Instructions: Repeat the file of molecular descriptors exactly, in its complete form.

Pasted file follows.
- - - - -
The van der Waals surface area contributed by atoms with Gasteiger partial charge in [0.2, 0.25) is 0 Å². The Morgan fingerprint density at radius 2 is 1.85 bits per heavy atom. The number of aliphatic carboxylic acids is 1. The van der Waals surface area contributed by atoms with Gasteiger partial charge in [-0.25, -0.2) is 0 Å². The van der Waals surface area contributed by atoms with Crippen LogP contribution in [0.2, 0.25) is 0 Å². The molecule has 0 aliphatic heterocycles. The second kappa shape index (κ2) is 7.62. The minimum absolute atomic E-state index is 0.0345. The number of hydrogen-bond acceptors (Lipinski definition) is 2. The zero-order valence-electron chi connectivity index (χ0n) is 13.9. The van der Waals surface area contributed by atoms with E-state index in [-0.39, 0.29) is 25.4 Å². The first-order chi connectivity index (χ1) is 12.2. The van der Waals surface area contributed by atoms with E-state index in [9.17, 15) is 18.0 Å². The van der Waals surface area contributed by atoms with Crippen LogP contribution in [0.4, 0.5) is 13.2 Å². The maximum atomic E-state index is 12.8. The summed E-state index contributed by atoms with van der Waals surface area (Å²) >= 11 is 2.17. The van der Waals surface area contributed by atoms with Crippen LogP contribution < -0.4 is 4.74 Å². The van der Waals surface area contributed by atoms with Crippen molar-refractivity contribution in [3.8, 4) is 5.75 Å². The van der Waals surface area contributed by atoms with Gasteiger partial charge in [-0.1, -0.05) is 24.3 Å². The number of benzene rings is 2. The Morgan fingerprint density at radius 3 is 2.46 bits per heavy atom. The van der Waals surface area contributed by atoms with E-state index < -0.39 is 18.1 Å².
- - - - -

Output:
The van der Waals surface area contributed by atoms with Gasteiger partial charge in [0.2, 0.25) is 0 Å². The Morgan fingerprint density at radius 2 is 1.85 bits per heavy atom. The number of aliphatic carboxylic acids is 1. The van der Waals surface area contributed by atoms with Gasteiger partial charge in [-0.25, -0.2) is 0 Å². The van der Waals surface area contributed by atoms with Crippen LogP contribution in [0.2, 0.25) is 0 Å². The molecule has 0 aliphatic heterocycles. The second kappa shape index (κ2) is 7.62. The minimum absolute atomic E-state index is 0.0345. The number of hydrogen-bond acceptors (Lipinski definition) is 2. The zero-order valence-electron chi connectivity index (χ0n) is 13.9. The van der Waals surface area contributed by atoms with E-state index in [-0.39, 0.29) is 25.4 Å². The first-order chi connectivity index (χ1) is 12.2. The van der Waals surface area contributed by atoms with E-state index in [9.17, 15) is 18.0 Å². The van der Waals surface area contributed by atoms with Crippen LogP contribution in [0.4, 0.5) is 13.2 Å². The maximum atomic E-state index is 12.8. The summed E-state index contributed by atoms with van der Waals surface area (Å²) >= 11 is 2.17. The van der Waals surface area contributed by atoms with Crippen LogP contribution < -0.4 is 4.74 Å². The van der Waals surface area contributed by atoms with Crippen molar-refractivity contribution in [3.8, 4) is 5.75 Å². The van der Waals surface area contributed by atoms with Gasteiger partial charge in [-0.1, -0.05) is 24.3 Å². The number of benzene rings is 2. The Morgan fingerprint density at radius 3 is 2.46 bits per heavy atom. The van der Waals surface area contributed by atoms with E-state index < -0.39 is 18.1 Å².